Guest: What marketing roles are available for non-CPG industries?

* Fern O’Neill: Good afternoon! There are marketing roles available in virtually every industry. These roles include a more traditional marketing/brand management role, digital marketing, market research, strategic marketing, and marketing communications.


Guest: I am currently in Tech and want to pivot into Marketing. Are there opportunities to combine the two?

* Samantha Borland: Hey! There is a lot of overlap between tech and marketing at Booth. First, both the Tech and Marketing student groups offer a lot of information about marketing roles in the tech space and provide interview prep and training for these types of roles. You can also get some real-world experience with marketing in tech through the New Products and Services lab class, which allows you to work with existing tech companies to help them develop an idea for a new product or service.


Guest: What has been your favorite class in marketing at Booth?

* Annie Gorman: That's a tough choice! Booth offers a variety of great Marketing classes. Personally, my favorite has been Data Driven Marketing. I was able to use what I had learned in previous courses I took, such as Marketing Strategy and New Products and Services Lab, and apply data analytics to dive deeper into analyzing marketing tactics and strategies. The class does an excellent job of marrying marketing fundamentals with data research to help students work through real world problems that marketers have faced. I was able to use much of what I learned in this class during my summer internship in brand management.


Guest: How does the recruiting season look for marketing careers?

* Fern O’Neill: The recruiting season for marketing roles will include a campus based component as well as a more specialized component. Many large companies will come to campus for corporate presentations or networking beginning in mid-October. Many firms will come to campus for interviews in late January/early February for internship hiring. Other companies may post internship opportunities as late as May. So depending on your target companies, your recruiting may continue well into the spring of your first year.


Guest: Is there a way to engage with the Kilts Center pre-MBA? Similar to Startup Summer opportunities with Polsky?

* Katie Claussen Bell: Hi! Thanks for your interest in the Kilts Center. We have plenty of programs available, once you arrive at Booth, but we do not currently have any programs that engage you pre-MBA.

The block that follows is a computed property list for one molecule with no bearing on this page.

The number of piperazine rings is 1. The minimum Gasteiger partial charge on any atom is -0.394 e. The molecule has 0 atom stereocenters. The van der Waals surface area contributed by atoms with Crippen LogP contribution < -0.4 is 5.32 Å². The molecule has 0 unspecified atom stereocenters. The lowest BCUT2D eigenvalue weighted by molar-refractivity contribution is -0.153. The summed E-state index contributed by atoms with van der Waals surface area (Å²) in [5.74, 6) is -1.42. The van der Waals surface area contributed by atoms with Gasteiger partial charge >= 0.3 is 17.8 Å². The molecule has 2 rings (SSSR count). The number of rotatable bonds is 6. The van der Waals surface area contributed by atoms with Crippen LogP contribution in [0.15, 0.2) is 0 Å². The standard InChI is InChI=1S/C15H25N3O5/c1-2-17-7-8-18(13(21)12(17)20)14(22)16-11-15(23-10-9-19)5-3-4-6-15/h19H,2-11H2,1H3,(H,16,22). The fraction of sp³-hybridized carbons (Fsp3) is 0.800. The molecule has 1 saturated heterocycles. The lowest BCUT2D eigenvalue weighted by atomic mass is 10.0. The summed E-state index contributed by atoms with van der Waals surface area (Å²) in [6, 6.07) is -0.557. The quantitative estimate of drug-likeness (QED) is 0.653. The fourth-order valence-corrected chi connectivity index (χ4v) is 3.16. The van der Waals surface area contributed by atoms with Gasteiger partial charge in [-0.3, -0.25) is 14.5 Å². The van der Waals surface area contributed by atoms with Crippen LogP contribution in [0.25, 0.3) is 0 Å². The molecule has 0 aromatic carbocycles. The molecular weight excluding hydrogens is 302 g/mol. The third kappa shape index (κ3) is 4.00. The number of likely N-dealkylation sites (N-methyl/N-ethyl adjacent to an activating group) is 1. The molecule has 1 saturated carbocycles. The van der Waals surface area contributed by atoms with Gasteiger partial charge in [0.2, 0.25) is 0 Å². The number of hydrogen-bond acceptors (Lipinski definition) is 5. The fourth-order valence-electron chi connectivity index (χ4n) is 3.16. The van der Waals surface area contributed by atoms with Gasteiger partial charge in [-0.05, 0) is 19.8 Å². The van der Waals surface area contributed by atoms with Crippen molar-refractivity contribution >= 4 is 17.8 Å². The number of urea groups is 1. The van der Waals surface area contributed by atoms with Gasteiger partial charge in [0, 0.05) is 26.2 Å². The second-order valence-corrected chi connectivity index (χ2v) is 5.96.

Guest: Would you say the approach to teaching Marketing at Booth is more theoretical, or hands-on?

* Samantha Borland: There is a pretty good balance between a theoretical and hands-on approach to marketing at Booth. We have a number of classes that use the case method to analyze and discuss marketing cases in various contexts across industries. We also have a number of lab classes where you can collaborate with real companies to work on marketing projects, such as New Products and Services Lab or the Digital Marketing Lab, and we have several classes that focus on data analysis, such as Data-Driven Marketing, which allow you to get more hands-on experience.


Guest: Thanks for all of the info so far! Does Booth offer any classes/programs involving healthcare marketing?

* Amanda Torcivia: Hi there! The healthcare classes at Booth are a little broader, so not necessarily specific to marketing. For instance, we have a Healthcare Data Analytics course and a Healthcare Analytics lab. There is also a New Products and Services lab that sometimes has healthcare or pharma clients depending on the quarter. The Healthcare Club at Booth also puts together some of its own resources and programming available to its members.


Guest: How much difference do we typically see in the companies that recruit year on year? Are there certain companies, especially in the fashion or consumer goods fronts, that are regulars for the Booth Marketing recruitment?

* Fern O’Neill: Many of our corporate partners return every year to recruit Booth talent! We will see shifts based on student interest. For example, the number of tech companies that come to campus has increased significantly over the past several years. In terms of regulars, we have quite a few CPG companies that come every year. You can check out the Employment report for our top recruiting companies. Many of the fashion companies post jobs with Booth and come to campus for student group events focused on the fashion industry.


Guest: Would you please tell us more about how PhD and MBA students interact at Kilts? It is one of the big advantages I learned when I visited campus.

* Katie Claussen Bell: Happy to hear your interest in interacting with PhD students. Some of our classes have PhD students as teaching assistants.


Guest: What are the best resources at Booth to develop professionally in marketing?

* Samantha Borland: The Booth Marketing Group is a great resource for professional development in marketing. It is student run and the group hosts a number of workshops to give you exposure to different types of marketing roles, the skills needed in those roles, and helps you work on your marketing knowledge to prepare for interviews. The Kilts Center also offers a number of workshops and lectures that can further help with your marketing professional development.